Compliant Insider Trading

Although the term insider trading has a bad connotation, it is legal when SEC rules…

Although the term insider trading has a bad connotation, it is legal when SEC rules are followed and transactions are displayed on the company’s website and submitted electronically in a timely basis. One example of legal insider trading is Michele Buck, the CEO of Hershey’s, who openly discloses all insider trading activities per SEC guidelines. As a director and major stock owner, she openly discloses all her stakes, transactions, and change of ownership of company stock.

Shareholders of the company should understand insider trading to protect themselves and their interests. To the average investor, insider trading invokes images of shady board members and directors who jump the sinking ship without alerting all the passengers and crew on board. Such an action results in the loss of funds for everyone that didn’t know the current condition of the company.

Although insider trading has been used in this manner which is illegal, there are still legal ways to trade as long the directors conform to the SEC rules and regulations.

What is insider trading?

Insider trading is the buying and selling of company stock by a person who has information about that stock. This person is a non-public person such as a CEO or Director within the company.

How can it be illegal?

It’s illegal for the non-public person to trade company stocks based on information that the company hasn’t made public to their investors. This information refers to any information that could greatly impact the stock price. This gives them an unfair advantage and usually results in terrible outcomes for the public and investors.

If proved, the individual faces fines and jail time.

How can it be legal?

The SEC aims to maintain a fair marketplace and created these rules to ensure that all participants are protected and no one has an unfair advantage over others. As a result, stocks are legally traded every week.

In order to maintain legal insider trading, company executives have to report their trades to the SEC on a weekly basis or in a timely manner. These reports disclose transactions of the company stock. All directors and major shareholders have to disclose their transactions, ownership, and change of ownership in the company stock to remain compliant.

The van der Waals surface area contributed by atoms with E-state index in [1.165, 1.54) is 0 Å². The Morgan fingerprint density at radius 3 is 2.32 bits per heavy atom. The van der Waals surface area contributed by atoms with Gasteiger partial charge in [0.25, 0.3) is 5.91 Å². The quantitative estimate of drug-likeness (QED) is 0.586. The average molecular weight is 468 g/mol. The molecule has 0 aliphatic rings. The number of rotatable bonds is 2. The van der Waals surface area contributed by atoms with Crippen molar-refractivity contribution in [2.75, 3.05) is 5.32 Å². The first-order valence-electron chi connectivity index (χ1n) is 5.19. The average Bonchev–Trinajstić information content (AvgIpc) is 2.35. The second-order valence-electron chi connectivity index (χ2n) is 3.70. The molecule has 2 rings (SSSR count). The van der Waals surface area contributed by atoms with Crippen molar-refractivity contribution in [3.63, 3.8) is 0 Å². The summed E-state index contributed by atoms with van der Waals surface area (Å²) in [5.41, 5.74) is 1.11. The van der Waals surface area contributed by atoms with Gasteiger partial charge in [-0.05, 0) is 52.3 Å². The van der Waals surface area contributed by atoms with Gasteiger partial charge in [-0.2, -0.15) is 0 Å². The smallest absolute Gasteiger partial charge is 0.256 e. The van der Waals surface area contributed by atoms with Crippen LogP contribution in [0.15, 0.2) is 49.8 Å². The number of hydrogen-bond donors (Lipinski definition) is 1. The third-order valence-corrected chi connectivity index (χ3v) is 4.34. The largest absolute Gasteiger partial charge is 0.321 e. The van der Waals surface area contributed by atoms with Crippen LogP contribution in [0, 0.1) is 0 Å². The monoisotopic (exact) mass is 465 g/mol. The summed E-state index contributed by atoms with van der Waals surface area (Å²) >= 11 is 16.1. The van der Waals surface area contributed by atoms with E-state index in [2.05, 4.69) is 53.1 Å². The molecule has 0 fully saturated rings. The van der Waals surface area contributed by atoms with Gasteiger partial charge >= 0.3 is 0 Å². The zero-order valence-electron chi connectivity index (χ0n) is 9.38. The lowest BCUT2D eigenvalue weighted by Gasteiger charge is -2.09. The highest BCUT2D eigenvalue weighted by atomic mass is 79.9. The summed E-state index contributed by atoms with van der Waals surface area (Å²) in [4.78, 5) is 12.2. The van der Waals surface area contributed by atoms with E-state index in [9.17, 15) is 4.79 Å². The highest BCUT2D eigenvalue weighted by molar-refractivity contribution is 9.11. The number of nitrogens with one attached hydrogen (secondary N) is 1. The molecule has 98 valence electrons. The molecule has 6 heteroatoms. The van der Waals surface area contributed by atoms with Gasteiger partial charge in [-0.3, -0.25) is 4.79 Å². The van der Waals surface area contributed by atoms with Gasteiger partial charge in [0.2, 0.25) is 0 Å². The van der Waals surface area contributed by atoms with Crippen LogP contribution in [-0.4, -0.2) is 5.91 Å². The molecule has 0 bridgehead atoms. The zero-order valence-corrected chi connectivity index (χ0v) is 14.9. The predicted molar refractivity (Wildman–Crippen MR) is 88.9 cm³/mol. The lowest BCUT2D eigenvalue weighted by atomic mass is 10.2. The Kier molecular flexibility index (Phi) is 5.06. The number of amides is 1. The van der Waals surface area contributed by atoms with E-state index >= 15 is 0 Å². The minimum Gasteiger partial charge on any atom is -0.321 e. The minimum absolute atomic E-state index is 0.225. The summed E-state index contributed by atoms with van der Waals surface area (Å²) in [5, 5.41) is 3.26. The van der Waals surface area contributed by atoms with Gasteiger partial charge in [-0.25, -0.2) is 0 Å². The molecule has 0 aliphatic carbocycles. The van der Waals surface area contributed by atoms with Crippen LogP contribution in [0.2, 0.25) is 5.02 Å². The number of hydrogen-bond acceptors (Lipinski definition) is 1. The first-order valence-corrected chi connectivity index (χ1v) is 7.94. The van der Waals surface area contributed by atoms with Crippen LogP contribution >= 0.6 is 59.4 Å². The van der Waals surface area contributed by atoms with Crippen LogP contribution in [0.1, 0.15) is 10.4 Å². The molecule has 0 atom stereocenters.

Remaining compliant

Illegal insider trading as defined by the U.S. Securities and Exchange Commission (SEC) is defined as, “The buying or selling a security, in breach of a fiduciary duty or other relationship of trust and confidence, on the basis of material nonpublic information about the security.”

How does a company executive remain compliant? By not acting on material that could impact an investor’s decision to buy or sell the stock based on their access to non-public information, which is information not legally available to the public.

Company executives should not be privy to stock information and should not be tipping others of this non-public material information resulting in buying or selling of stock by a few individuals.

To remain compliant, company executives should maintain good sportsmanship and an ethical code of fair play. They should follow the rules and act within the bounds set forth by the SEC and not outplay the system. Trading isn’t about beating opponents, it’s about driving the growth of your company.

Company executives should understand that their positions place them at an advantage to having access to insider information. Using this information that is not legal to the public is akin to fixing a sports match. It erodes trust between the public and the company executives, placing the company at a disadvantage and eventually other companies as well because investors will be wary to invest their money which affects economic growth and innovation in society.

Remaining compliant means that company executives should exercise restraint and confidentiality about non-public company information. This information should not be shared with anyone if it is not legal to make it public. A company executive could be prosecuted if they shared the information with a friend who had no interests in the company but the friend shared the information with other friends with interests which resulted in a stock transaction. Everyone connected will be prosecuted.

The SEC rules aim to create a fair and trustful marketplace to protect the interests of the economy and maintain economic stability, which is pertinent to growth.